In this dissertation I explore how North Korea's anti-American state power has operated in individuals' everyday practices by focusing on its militant nationalism. The Western image of "Stalinist" North Korea has been of an autocratic, all-powerful totalitarian state inexorably imposing its harsh will upon its subjects. However, existing studies have neglected an aspect of North Korea's nationalist power that has been neither necessarily top-down nor violent, but rather productive and diffusive in people's everyday lives. While the regime's anti-American mobilization has come from above, people's politics of hatred, patriotism, and emotion have been reproduced from below. Along this line, I examine how the state's militant nationalism was legitimated by people's solid micro-fascism from the 1950s through the 1980s, and how it has been contested and recreated through both change and persistence in people's micro-fascism from the 1990s through the present.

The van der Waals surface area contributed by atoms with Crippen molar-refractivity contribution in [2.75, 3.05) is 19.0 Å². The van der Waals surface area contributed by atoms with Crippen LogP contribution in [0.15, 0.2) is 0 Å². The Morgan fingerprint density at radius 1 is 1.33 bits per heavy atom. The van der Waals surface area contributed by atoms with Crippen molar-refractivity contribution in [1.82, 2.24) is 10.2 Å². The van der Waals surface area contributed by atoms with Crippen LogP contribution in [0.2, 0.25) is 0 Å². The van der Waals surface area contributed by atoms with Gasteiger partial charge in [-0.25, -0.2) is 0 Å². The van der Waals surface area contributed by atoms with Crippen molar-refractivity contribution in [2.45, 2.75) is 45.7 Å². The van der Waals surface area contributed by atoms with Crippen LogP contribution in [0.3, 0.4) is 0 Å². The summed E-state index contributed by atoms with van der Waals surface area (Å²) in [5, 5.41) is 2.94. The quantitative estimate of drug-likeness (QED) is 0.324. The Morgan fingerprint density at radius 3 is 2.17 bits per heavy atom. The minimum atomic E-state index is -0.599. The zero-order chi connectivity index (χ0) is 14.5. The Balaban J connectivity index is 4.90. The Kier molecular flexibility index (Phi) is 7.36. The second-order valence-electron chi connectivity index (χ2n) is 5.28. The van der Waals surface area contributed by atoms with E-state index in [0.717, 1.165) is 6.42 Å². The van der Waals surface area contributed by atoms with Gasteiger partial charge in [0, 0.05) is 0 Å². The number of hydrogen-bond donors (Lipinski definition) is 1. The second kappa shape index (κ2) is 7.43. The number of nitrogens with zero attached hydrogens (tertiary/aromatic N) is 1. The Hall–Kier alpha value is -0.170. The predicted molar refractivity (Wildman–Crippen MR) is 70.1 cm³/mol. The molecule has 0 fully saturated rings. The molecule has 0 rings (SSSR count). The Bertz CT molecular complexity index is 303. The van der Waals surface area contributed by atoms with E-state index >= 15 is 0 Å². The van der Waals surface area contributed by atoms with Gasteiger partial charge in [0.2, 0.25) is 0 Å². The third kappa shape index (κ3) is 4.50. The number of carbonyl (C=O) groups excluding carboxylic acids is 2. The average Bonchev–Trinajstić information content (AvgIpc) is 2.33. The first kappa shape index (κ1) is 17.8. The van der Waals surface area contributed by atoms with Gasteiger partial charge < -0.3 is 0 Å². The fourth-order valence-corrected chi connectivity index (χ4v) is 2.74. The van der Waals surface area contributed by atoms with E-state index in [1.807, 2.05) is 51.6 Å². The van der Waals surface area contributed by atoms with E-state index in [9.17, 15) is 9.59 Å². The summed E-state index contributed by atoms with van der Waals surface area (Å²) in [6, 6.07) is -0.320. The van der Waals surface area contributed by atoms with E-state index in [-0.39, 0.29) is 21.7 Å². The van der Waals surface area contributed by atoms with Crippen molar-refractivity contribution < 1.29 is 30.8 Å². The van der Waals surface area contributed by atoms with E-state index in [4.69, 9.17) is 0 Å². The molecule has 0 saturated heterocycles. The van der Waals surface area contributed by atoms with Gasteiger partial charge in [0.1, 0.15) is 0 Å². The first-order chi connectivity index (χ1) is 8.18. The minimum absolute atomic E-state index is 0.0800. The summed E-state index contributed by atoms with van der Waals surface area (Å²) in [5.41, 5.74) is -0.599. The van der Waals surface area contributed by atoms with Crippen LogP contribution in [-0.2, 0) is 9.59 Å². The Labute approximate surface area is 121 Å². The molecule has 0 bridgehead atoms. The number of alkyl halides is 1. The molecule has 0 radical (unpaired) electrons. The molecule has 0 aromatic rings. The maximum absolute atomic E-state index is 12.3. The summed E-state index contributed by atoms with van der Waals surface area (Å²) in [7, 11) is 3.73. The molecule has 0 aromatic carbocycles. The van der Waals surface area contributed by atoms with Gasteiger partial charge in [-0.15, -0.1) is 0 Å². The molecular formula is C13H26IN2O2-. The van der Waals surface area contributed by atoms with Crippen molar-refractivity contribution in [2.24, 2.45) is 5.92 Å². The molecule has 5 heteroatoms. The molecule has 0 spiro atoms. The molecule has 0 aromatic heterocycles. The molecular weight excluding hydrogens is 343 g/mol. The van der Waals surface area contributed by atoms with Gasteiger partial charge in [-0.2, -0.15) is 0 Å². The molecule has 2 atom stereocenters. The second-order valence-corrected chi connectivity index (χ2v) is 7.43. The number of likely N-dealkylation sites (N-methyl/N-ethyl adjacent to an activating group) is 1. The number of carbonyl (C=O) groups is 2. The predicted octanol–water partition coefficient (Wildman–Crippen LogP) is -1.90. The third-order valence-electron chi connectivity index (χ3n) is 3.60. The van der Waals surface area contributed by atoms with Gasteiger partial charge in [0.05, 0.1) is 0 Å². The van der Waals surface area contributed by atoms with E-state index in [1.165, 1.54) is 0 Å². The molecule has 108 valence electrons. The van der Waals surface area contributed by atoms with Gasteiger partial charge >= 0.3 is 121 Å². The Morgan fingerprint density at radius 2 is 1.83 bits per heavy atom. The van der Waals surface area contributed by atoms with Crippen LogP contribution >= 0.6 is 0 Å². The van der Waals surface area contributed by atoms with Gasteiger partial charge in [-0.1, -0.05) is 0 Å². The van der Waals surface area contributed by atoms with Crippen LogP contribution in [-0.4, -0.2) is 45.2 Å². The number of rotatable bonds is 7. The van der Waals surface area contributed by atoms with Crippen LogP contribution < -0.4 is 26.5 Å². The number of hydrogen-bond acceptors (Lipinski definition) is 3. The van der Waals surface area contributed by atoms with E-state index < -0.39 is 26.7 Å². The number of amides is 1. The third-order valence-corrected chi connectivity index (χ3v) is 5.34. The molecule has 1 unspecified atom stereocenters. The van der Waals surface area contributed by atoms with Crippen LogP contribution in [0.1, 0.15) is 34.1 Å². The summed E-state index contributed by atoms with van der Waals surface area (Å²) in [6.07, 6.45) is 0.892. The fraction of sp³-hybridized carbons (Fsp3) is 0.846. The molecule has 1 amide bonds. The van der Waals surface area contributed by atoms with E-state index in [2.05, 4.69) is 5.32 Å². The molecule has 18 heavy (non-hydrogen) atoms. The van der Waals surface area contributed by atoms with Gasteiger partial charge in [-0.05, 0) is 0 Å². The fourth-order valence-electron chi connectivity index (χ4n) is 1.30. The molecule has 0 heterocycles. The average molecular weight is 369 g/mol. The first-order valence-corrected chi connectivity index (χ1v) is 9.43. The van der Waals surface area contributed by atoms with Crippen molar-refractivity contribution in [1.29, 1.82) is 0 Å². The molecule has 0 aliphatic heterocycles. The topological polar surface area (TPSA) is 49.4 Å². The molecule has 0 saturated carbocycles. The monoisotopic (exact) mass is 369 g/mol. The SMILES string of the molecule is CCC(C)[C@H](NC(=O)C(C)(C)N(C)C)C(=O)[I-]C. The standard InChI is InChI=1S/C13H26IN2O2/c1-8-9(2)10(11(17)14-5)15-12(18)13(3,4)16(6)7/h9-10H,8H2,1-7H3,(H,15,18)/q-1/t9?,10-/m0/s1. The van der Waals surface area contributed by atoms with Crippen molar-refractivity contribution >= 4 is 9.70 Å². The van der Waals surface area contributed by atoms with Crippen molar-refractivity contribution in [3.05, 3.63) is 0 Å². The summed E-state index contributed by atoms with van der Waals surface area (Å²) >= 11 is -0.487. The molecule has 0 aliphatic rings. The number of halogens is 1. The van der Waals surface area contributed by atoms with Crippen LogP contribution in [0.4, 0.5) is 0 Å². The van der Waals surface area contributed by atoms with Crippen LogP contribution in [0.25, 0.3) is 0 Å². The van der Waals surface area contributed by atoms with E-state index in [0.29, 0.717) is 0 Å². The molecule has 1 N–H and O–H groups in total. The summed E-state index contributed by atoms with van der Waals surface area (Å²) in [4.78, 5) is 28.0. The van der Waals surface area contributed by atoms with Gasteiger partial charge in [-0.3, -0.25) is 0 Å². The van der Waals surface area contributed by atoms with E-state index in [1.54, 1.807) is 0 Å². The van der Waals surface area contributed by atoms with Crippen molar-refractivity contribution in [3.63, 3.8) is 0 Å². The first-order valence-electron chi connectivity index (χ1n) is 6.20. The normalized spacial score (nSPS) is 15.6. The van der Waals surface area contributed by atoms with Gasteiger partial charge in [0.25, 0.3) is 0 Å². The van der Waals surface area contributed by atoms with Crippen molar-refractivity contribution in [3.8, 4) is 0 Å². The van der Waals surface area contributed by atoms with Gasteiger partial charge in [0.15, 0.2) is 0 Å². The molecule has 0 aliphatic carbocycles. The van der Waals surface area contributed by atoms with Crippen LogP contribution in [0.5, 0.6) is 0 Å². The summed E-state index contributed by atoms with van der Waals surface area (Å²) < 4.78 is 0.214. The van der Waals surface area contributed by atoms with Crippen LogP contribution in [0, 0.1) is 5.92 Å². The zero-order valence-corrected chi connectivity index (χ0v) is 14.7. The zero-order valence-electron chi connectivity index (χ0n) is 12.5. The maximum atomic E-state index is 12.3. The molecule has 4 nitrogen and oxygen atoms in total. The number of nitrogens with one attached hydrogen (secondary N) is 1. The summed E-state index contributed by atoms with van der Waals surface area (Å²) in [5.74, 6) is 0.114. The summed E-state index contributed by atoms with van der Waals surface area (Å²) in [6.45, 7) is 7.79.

University of Minnesota Ph.D. dissertation. May 2011. Major: Sociology. Advisor: Michael Goldman. 1 computer file (PDF); v, 176 pages, appendices I-III.
Kang, Jin Woong.
Understanding the dynamics of state power in North Korea: militant nationalism and people's everyday lives..
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